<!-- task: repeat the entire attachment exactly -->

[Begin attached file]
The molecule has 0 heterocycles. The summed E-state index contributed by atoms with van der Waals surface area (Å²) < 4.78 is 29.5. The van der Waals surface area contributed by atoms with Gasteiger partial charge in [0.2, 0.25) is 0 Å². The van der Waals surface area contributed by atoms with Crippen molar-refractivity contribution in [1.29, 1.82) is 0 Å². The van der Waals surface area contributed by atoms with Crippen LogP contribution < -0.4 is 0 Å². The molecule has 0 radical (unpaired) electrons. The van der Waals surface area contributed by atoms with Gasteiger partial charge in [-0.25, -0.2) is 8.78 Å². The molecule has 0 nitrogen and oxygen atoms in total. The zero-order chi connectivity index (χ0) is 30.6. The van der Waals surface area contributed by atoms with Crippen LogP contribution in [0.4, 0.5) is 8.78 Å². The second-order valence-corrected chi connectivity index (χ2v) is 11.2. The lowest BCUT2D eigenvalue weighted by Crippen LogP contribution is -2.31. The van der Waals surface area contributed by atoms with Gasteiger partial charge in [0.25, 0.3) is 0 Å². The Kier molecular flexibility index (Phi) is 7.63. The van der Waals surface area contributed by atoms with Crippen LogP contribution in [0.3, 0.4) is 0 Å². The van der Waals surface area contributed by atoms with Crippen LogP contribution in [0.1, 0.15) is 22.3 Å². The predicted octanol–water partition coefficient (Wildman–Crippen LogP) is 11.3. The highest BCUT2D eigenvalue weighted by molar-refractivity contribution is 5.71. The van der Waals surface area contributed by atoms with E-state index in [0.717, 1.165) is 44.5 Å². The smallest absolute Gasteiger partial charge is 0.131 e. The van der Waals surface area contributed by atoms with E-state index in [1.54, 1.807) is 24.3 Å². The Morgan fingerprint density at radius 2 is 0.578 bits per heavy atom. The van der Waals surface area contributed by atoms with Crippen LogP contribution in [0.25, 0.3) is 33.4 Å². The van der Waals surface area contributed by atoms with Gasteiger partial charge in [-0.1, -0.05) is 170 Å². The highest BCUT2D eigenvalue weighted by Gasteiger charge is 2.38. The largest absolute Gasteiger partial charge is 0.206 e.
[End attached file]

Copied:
The molecule has 0 heterocycles. The summed E-state index contributed by atoms with van der Waals surface area (Å²) < 4.78 is 29.5. The van der Waals surface area contributed by atoms with Gasteiger partial charge in [0.2, 0.25) is 0 Å². The van der Waals surface area contributed by atoms with Crippen molar-refractivity contribution in [1.29, 1.82) is 0 Å². The van der Waals surface area contributed by atoms with Crippen LogP contribution < -0.4 is 0 Å². The molecule has 0 radical (unpaired) electrons. The van der Waals surface area contributed by atoms with Gasteiger partial charge in [-0.25, -0.2) is 8.78 Å². The molecule has 0 nitrogen and oxygen atoms in total. The zero-order chi connectivity index (χ0) is 30.6. The van der Waals surface area contributed by atoms with Crippen LogP contribution in [0.4, 0.5) is 8.78 Å². The second-order valence-corrected chi connectivity index (χ2v) is 11.2. The lowest BCUT2D eigenvalue weighted by Crippen LogP contribution is -2.31. The van der Waals surface area contributed by atoms with Gasteiger partial charge in [0.25, 0.3) is 0 Å². The Kier molecular flexibility index (Phi) is 7.63. The van der Waals surface area contributed by atoms with Crippen LogP contribution in [0.3, 0.4) is 0 Å². The van der Waals surface area contributed by atoms with Crippen LogP contribution in [0.1, 0.15) is 22.3 Å². The predicted octanol–water partition coefficient (Wildman–Crippen LogP) is 11.3. The highest BCUT2D eigenvalue weighted by molar-refractivity contribution is 5.71. The van der Waals surface area contributed by atoms with E-state index in [0.717, 1.165) is 44.5 Å². The smallest absolute Gasteiger partial charge is 0.131 e. The van der Waals surface area contributed by atoms with E-state index in [1.54, 1.807) is 24.3 Å². The Morgan fingerprint density at radius 2 is 0.578 bits per heavy atom. The van der Waals surface area contributed by atoms with Crippen LogP contribution in [0.25, 0.3) is 33.4 Å². The van der Waals surface area contributed by atoms with Gasteiger partial charge in [-0.1, -0.05) is 170 Å². The highest BCUT2D eigenvalue weighted by Gasteiger charge is 2.38. The largest absolute Gasteiger partial charge is 0.206 e.